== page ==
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  1. #1
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    Newbie Seeking Advice

    Hello all,

    I just bumped into this forum and have found it very helpful. I am looking to get into the whole biking for leisure and commute thing. I saw a bike on sale on line. It is an older model. A Miyata Ridge Runner. Does anyone know about these bikes? Is it a good deal at $150? I've looked it up and it dates to 1985. Does it matter how old it is if it is in very good condition? How does it compare to newer bikes? It says it is a mountain bike, but is that possible if it does not have any shocks? Could I use it for mountain biking?

    Lots of questions... Any help would be appreciated.

    I look forward to learning a lot!!

  2. #2
    Senior Member rumrunn6's Avatar
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    go ride it and see if you like it. $150 is a lot for a used anything. MTB bikes (mountain bikes) are fine for rails and with smooth tires pretty good for short commutes. I prefer a road bike for commuting. test ride some bikes and after a while you'll see what you like and what fits
    cycling is like baseball ~ it doesn't take much to make it interesting

  3. #3
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    Thank you for the advice. I have done a lot more research online and it seems like it is a good bike even though old. I still just don't know how it compares to newer bikes though. I'm not sure how I would compare it. I guess I'll just have to keep learning and trying to compare. The Miyata Ridge Runner dates to the mid 1980s and was a top of the line bike from back then based on the information I found.

  4. #4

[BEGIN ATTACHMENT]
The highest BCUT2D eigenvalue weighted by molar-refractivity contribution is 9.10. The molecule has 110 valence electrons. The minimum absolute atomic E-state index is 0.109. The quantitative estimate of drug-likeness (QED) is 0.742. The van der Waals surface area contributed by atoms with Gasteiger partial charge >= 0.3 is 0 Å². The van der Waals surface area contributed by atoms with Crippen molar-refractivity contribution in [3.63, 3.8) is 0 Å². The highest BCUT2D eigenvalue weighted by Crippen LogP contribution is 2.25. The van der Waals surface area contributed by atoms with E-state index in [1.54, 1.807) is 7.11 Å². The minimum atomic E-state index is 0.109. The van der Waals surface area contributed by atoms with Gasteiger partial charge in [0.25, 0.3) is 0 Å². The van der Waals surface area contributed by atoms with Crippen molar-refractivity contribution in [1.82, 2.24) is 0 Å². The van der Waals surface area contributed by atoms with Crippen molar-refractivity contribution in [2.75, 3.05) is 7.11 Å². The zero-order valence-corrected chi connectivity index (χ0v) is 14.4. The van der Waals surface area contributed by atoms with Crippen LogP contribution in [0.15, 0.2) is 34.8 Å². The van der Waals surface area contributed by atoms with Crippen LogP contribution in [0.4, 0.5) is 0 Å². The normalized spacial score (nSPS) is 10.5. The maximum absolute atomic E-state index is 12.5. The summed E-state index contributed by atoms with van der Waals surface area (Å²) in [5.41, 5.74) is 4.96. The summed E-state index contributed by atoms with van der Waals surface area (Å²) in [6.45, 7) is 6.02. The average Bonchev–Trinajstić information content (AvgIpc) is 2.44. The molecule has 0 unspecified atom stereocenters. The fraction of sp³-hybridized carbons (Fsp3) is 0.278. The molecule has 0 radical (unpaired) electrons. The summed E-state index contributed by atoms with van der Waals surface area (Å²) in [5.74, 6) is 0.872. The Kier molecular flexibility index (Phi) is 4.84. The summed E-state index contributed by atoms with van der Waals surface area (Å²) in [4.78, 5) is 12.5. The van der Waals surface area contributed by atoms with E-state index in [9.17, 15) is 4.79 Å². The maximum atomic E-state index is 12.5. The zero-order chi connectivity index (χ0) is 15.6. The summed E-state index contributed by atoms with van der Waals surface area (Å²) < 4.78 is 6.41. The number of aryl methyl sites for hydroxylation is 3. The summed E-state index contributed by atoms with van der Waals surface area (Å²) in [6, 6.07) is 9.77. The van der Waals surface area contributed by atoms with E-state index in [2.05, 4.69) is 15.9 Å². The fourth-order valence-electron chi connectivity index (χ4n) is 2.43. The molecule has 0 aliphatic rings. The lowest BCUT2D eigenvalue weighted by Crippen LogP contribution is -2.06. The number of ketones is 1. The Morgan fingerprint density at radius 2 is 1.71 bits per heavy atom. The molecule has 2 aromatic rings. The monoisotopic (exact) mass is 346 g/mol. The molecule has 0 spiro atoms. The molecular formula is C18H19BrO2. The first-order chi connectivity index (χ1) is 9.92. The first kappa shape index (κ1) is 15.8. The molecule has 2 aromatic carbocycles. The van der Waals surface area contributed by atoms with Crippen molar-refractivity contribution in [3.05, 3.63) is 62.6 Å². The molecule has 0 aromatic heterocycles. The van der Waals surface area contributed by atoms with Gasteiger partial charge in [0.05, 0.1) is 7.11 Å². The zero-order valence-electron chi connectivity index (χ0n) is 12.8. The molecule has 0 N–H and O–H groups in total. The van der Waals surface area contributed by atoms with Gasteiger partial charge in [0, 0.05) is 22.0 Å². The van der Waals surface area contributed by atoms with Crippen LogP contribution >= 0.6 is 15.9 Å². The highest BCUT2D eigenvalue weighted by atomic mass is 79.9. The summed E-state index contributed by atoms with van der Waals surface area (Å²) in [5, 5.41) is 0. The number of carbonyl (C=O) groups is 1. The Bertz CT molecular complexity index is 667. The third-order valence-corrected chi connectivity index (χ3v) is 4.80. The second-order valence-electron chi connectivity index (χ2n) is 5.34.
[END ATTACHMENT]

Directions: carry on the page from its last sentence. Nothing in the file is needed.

Senior Member CNY James's Avatar
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    older bikes tend to have older components so the bike may need some servicing. Other major changes, older bikes tend to have fewer gears than newer ones, also tend to be heavier. All of that being said, they can still be reliable if they were taken care of. take it for a ride, shift through the range of gears etc. Plan on spending some money or time servicing the bike unless the seller has had it done recently.

  5. #5
    Senior Member coldfeet's Avatar
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    Around here, $150 is probably what would be asked for one of those, i think I saw one for $125 the other day. $150 would be acceptable, IF, it was in very good shape and everything was properly serviced and adjusted.

    For actual mountain biking, that is off road and tricky climbing and big drops, it is not going to do that well. It will stand up to some of it, newer stuff is going to be better, but you're looking at $1000+ for something decent for off road riding. If you're just talking about rambling around the woods and trails, then yes, with the right tires it'll do that.

    Most important is something that fits.

  6. #6
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    Quote Originally Posted by coldfeet View Post
    Around here, $150 is probably what would be asked for one of those, i think I saw one for $125 the other day. $150 would be acceptable, IF, it was in very good shape and everything was properly serviced and adjusted.